And so continues our modest but ever-so precious vacation together.

"Let the games begin! Hi-oh!"

“I’m very aroused.”

Well, that’s it. We did it. Come mid-February, we are getting the hell out of this shit-hole. Oh, did I say “shit-hole”? I meant, “the town that I love and will cry and cry and cry upon leaving.”

Yeah, my husband took a job. In another town. It’s a better job, but his current job was a good one too; it wasn’t an easy choice. It was a difficult choice, in fact. The poor man has been in tears for the last 24 hours (note to Ralph: SEE A PSYCHIATRIST).

If you live anywhere near me, please know I will be calm for a couple weeks, then things will get really bad, and there is going to be drama. No, no. Positive self-talk. This will go well and easily. I won’t end up crying randomly in an undignified fashion, nor going hysterical on my husband for any reason whatsover. I think I can I think I can.

How do you move a family of four? Last time I moved it was across town, it was me and my man, and it took three trips in a pickup truck.

I am so fucked.

new kinds of festive rituals

Today I stumbled upon pictures of our foursome from the last two Christmases at the little cottage that we rented in Cannon Beach, Oregon. I grew inexplicably misty thinking of our mini-tradition away from home; the familiarity of the Christmas-lit shops, the beauty of the wind-torn beach, the familiar pub a block down from our home away from home. Our trip back up two years ago where Sophie rode with my parents and they reported she spent half of the ride viciously giving her new stuffed animal (Goodebunny) discipline: hissing “Do you want a timeout?” in the meanest duck voice possible. The fun of the Oregon lack of salestax which allowed our $5 Christmas rules to be observed de rigueur.

For us this year, Christmas is being celebrated in an increasingly unusual fashion; never mind we are not in Oregon, we are also (for the first time in my life) without my FOO. I was sad for half a car ride (as I talked it out with my husband) until I re-oriented myself to my own little family and the projects therein. Now I feel a sense of wonderment as the holiday gently spirals out of my control and out of my plan. The plan to have a series of packages mailed out to closest friends? Derailed. Presents entirely handmade? No. A Christmas dinner complete with guests? Cancelled. I did manage (with minimal help from my spouse) to send out our homemade Christmas cards (every year, after careful selection, addition, and culling, we hover at sixty to seventy cards), our own tradition that we enjoy immensely. About half of the changes in our Christmas routine were due to my illness which put me out of the running for a solid three days (and I’m just glad no one else in my family got sick).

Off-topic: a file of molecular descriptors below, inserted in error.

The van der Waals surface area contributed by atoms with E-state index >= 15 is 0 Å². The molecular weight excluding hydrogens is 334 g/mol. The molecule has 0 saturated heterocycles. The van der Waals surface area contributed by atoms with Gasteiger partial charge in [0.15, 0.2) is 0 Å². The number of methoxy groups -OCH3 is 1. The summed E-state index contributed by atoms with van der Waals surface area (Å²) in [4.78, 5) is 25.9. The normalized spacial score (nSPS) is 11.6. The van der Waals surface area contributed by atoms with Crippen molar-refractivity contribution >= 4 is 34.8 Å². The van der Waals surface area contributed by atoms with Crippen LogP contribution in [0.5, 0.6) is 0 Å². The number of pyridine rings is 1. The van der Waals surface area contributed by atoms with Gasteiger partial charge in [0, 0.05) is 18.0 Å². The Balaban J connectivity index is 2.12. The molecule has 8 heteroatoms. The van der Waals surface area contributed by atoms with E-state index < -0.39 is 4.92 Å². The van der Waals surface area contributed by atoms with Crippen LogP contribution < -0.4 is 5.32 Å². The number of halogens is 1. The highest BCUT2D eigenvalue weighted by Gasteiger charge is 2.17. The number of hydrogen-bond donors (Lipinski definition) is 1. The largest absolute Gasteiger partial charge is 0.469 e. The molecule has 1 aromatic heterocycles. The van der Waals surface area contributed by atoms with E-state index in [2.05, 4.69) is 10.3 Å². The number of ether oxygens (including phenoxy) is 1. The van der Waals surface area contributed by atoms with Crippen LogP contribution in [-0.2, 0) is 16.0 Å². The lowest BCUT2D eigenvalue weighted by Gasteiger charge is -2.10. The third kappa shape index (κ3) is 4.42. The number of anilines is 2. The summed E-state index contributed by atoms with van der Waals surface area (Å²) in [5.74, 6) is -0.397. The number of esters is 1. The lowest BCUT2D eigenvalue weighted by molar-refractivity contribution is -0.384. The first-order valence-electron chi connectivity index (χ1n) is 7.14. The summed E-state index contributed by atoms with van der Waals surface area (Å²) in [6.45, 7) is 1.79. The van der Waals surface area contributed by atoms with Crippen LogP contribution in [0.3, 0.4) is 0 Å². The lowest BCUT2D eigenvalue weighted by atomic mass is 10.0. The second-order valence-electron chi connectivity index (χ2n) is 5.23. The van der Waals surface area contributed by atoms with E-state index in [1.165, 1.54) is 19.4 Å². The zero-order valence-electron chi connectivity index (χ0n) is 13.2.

With an absence of Christmas precedents in effect, new activities must be planned. In that vein today ended up being beautiful, but rather exhausting. The first thing I did this morning was a (near-)three mile hike with Erica (I got to see her “new” baby to boot). As soon as I got home my husband took to a full shopping day with a friend and I found myself gifted with my children (who I am growing so familiar with as to not even contemplate alone time much anymore) to run my errands. First, the once-a-week menu planning, shopping list, and grocery (which included a large Christmas Day dinner plan) then the entireity of my family gift shopping downtown in torrential rain – half the time, with one increasingly-heavy child sleeping on my shoulder.

Christmas pajamas have been opened and donned. We have taken the drive to our town’s “Candy cane lane” to look at the lights. The stockings are up. One million presents remain to be wrapped and inserted under the tree (actual number will be reported tomorrow). Thank you baby Jesus and happy holidays, one and all!

power up!

Port Townsend’s Windstorm 2006 has abated for the time being. Last night after our dinner out we ventured to the store for candles and matches. Then home to our dark house to pack soap, shampoo, towels and pajamas for showers down at the Boat Haven. I took a lovely 4 1/2 minutes (three $0.25 worth) of hot water while my naked daughter stamped and splashed. After we were clean I sat in the heated shower stall bench and combed out my daughter’s freshly-washed fine tangles and realized how very, very comforting it is for me to bathe or shower. I bundled her in her pajamas, socks, rain boots, a hoody of mine to cover her wet head, and her winter coat over all. We ran out to the van to join the boys, also freshly scrubbed.

Home and time for many candles, coloring books, piles of blankets. I set aside some laundry to take to the laundromat should our power still be out in the morning. But at about 10:30 PM the fellows from the power company arrived across the street; two cherry-pickers and a spotlight truck. They remove the offending tree limb and saw it in huge chunks; pieces fall and bang on the mailboxes below (nailing Cynthia and BJs but missing ours by happenstance). We watch the workers brave the storm and cold. At midnight or so our bedroom light clicks on; my husband and children shout, “Thank you! Goodbye!” out the window to the departing trucks.

To bed late, my daughter nestled against me as I read a few chapters of my latest book. Then finally sleep for us all; a nightlight glows in the hall. The small economy of light is comforting for what we briefly lost.